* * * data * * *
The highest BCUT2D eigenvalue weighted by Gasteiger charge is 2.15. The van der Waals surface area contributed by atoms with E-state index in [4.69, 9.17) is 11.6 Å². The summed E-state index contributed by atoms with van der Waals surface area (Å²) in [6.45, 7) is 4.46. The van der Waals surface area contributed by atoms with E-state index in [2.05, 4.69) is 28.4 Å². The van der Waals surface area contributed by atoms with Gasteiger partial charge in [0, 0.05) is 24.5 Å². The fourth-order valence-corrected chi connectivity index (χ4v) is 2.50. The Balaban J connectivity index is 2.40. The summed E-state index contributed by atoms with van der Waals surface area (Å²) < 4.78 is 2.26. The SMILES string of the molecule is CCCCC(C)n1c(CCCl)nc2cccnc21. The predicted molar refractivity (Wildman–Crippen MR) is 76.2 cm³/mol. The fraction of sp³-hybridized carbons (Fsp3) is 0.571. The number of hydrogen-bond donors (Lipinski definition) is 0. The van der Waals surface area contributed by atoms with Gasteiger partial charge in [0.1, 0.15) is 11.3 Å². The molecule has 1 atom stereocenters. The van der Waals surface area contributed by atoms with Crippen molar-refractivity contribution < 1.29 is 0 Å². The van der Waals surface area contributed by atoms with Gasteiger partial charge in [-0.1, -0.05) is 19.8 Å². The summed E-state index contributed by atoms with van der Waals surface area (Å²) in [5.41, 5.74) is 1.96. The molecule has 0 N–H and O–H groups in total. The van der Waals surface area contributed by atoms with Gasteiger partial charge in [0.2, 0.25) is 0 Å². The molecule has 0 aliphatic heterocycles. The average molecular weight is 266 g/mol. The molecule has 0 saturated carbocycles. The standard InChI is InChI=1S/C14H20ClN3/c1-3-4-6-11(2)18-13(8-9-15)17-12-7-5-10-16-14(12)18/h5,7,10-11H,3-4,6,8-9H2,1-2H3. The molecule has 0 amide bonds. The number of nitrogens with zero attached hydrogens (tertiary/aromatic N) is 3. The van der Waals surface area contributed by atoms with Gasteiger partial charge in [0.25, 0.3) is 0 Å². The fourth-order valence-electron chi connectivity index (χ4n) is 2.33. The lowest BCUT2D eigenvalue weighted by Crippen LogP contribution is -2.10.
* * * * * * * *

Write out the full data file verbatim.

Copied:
The highest BCUT2D eigenvalue weighted by Gasteiger charge is 2.15. The van der Waals surface area contributed by atoms with E-state index in [4.69, 9.17) is 11.6 Å². The summed E-state index contributed by atoms with van der Waals surface area (Å²) in [6.45, 7) is 4.46. The van der Waals surface area contributed by atoms with E-state index in [2.05, 4.69) is 28.4 Å². The van der Waals surface area contributed by atoms with Gasteiger partial charge in [0, 0.05) is 24.5 Å². The fourth-order valence-corrected chi connectivity index (χ4v) is 2.50. The Balaban J connectivity index is 2.40. The summed E-state index contributed by atoms with van der Waals surface area (Å²) < 4.78 is 2.26. The SMILES string of the molecule is CCCCC(C)n1c(CCCl)nc2cccnc21. The predicted molar refractivity (Wildman–Crippen MR) is 76.2 cm³/mol. The fraction of sp³-hybridized carbons (Fsp3) is 0.571. The number of hydrogen-bond donors (Lipinski definition) is 0. The van der Waals surface area contributed by atoms with Gasteiger partial charge in [0.1, 0.15) is 11.3 Å². The molecule has 1 atom stereocenters. The van der Waals surface area contributed by atoms with Crippen molar-refractivity contribution < 1.29 is 0 Å². The van der Waals surface area contributed by atoms with Gasteiger partial charge in [-0.1, -0.05) is 19.8 Å². The summed E-state index contributed by atoms with van der Waals surface area (Å²) in [5.41, 5.74) is 1.96. The molecule has 0 N–H and O–H groups in total. The van der Waals surface area contributed by atoms with Gasteiger partial charge in [0.2, 0.25) is 0 Å². The molecule has 0 aliphatic heterocycles. The average molecular weight is 266 g/mol. The molecule has 0 saturated carbocycles. The standard InChI is InChI=1S/C14H20ClN3/c1-3-4-6-11(2)18-13(8-9-15)17-12-7-5-10-16-14(12)18/h5,7,10-11H,3-4,6,8-9H2,1-2H3. The molecule has 0 amide bonds. The number of nitrogens with zero attached hydrogens (tertiary/aromatic N) is 3. The van der Waals surface area contributed by atoms with Gasteiger partial charge in [0.25, 0.3) is 0 Å². The fourth-order valence-electron chi connectivity index (χ4n) is 2.33. The lowest BCUT2D eigenvalue weighted by Crippen LogP contribution is -2.10.